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Editor's Tweet: Professor Steven L. Schwarcz of Duke Law discusses ring-fencing.

How much does management influence shareholder votes?

In the paper, “Management Influence on Investors: Evidence from Shareholder Votes on the Frequency of Say on Pay”, which was recently made publicly available on SSRN, my co-author (David Oesch of the University of St. Gallen) and I examine the peculiar non-binding shareholder votes  required by the Dodd-Frank Act on the frequency of Say-on-Pay (SOP) votes (with a choice between every 1, 2, or 3 years).  Our purpose is to obtain a direct estimate of management’s influence on investors. We also investigate whether management influence varies across firms and whether there is evidence of strategic use of management … Read more

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Editor's Tweet: Professor Fabrizio Ferri of Columbia Business School discusses how much management influences the frequency of Say on Pay votes?

Sullivan & Cromwell Discusses How Companies Should Prepare for Potential Proxy Disclosure Litigation

Plaintiffs’ attorneys have continued to bring, or threaten, litigation against U.S. companies following the filing of their annual proxy statements. These complaints generally allege disclosure deficiencies in connection with the approval of equity compensation plans and/or the advisory shareholder “say-on-pay” vote and, as with merger-related “strike suits,” seek to enjoin the annual meeting. Early cases gained some traction, resulting in settlements yielding additional proxy disclosures and legal fees for the  plaintiffs, though most companies have resisted settling. While some companies have taken the  heightened litigation risk into account in crafting 2013 proxy disclosure, it seems likely that no level of  … Read more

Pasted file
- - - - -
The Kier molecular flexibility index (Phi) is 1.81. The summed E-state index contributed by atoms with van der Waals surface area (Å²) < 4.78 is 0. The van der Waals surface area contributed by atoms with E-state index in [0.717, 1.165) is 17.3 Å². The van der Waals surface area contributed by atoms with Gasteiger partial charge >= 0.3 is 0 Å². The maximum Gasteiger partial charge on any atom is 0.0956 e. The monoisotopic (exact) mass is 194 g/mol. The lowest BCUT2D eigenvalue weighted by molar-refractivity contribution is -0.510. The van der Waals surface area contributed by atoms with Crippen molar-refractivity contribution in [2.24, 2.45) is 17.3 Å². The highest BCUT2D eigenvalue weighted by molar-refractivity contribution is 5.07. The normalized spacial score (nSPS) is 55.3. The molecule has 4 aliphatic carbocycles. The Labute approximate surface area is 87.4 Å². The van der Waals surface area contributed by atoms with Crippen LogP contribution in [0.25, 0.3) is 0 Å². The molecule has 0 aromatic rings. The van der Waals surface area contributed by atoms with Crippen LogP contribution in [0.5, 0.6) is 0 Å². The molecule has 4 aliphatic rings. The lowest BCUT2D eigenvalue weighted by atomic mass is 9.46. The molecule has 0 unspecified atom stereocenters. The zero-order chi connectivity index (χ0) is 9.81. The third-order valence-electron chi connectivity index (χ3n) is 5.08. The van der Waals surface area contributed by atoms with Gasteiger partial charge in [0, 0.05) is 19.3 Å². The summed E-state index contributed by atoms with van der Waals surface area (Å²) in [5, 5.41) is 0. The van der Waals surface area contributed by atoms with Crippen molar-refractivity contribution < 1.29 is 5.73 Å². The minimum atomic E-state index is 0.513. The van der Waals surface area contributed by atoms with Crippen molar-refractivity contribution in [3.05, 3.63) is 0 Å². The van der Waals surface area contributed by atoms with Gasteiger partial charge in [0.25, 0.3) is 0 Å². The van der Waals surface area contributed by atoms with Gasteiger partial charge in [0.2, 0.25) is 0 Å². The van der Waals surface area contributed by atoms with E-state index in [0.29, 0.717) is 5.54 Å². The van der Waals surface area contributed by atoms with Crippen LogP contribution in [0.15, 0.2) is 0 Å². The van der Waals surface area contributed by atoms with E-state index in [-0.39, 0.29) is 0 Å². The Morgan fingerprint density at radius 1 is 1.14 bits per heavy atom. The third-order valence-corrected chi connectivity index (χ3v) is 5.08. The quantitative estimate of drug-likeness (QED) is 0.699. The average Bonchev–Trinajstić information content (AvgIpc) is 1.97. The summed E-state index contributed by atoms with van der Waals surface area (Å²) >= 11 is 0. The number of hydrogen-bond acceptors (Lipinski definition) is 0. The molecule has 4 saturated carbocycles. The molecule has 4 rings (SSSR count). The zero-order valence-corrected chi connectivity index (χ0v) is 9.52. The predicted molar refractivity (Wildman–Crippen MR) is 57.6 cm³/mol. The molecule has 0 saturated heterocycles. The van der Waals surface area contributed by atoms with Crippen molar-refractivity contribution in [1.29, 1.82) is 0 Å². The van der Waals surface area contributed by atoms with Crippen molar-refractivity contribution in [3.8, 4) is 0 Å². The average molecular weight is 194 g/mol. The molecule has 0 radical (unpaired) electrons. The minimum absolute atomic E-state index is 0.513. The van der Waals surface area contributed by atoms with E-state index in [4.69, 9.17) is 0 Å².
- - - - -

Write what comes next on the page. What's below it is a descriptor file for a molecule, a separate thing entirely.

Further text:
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Editor's Tweet: Sullivan & Cromwell Discusses How Companies Should Prepare for Potential Proxy Disclosure Litigation

Davis Polk’s Dodd-Frank Progress Report March 2013

On March 1, Davis Polk & Wardwell LLP released its March 2013 Dodd-Frank Progress Report, which can be found here. Davis Polk issues these Progress Reports monthly to update the market on the progress of the rulemaking required under Dodd-Frank.

  • No New Deadlines, Requirements Met or Requirements Proposed. No rulemaking requirements were due in February and no new rules were adopted or proposed to meet rulemaking requirements.
  • Current Status.  As of March 1, 2013, a total of 279 Dodd-Frank rulemaking requirement deadlines have passed. Of these 279 passed deadlines, 176 (63.1%) have been missed and 103 (36.9%) have

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Money Market Fund Reform: Endorsement of the Minimum Balance at Risk Proposal

On February 28, I submitted a letter on Money Market Fund Reform to the Financial Stability Oversight Council in response to their November 2012 request for comments on a number of alternative proposals.  I endorse the so-called “Minimum Balance at Risk Proposal,” in which fund sponsors would create a capital buffer by contributing or raising capital of one percent of a money market fund’s assets while fund investors would be subject to delayed redemption of three percent of their account over $100,000.  This approach could cause sponsors to internalize the costs of portfolio security selection while forcing large fund investors … Read more

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Editor's Tweet: Professor Jeffrey N. Gordon of Columbia Law School discusses Money Market Fund Reform

Skadden on Swap Regulation: The CFTC and SEC Chart the Road Ahead

The Dodd-Frank Act authorized the CFTC and the SEC to develop comprehensive regulations for swap transactions and security-based swaps, respectively. Considering swaps generally were unregulated before Dodd-Frank, the CFTC and the SEC have been writing for two years on a blank slate. In 2012, the agencies began to fill in many of the blanks, but much work remains for 2013 and beyond.

In 2012, the CFTC and the SEC finished the specific joint Dodd-Frank Act assignments Congress gave them: The agencies finalized the product definitions (rules defining “swaps” and “security-based swaps”) and the entity definitions (rules defining “swap dealer” and … Read more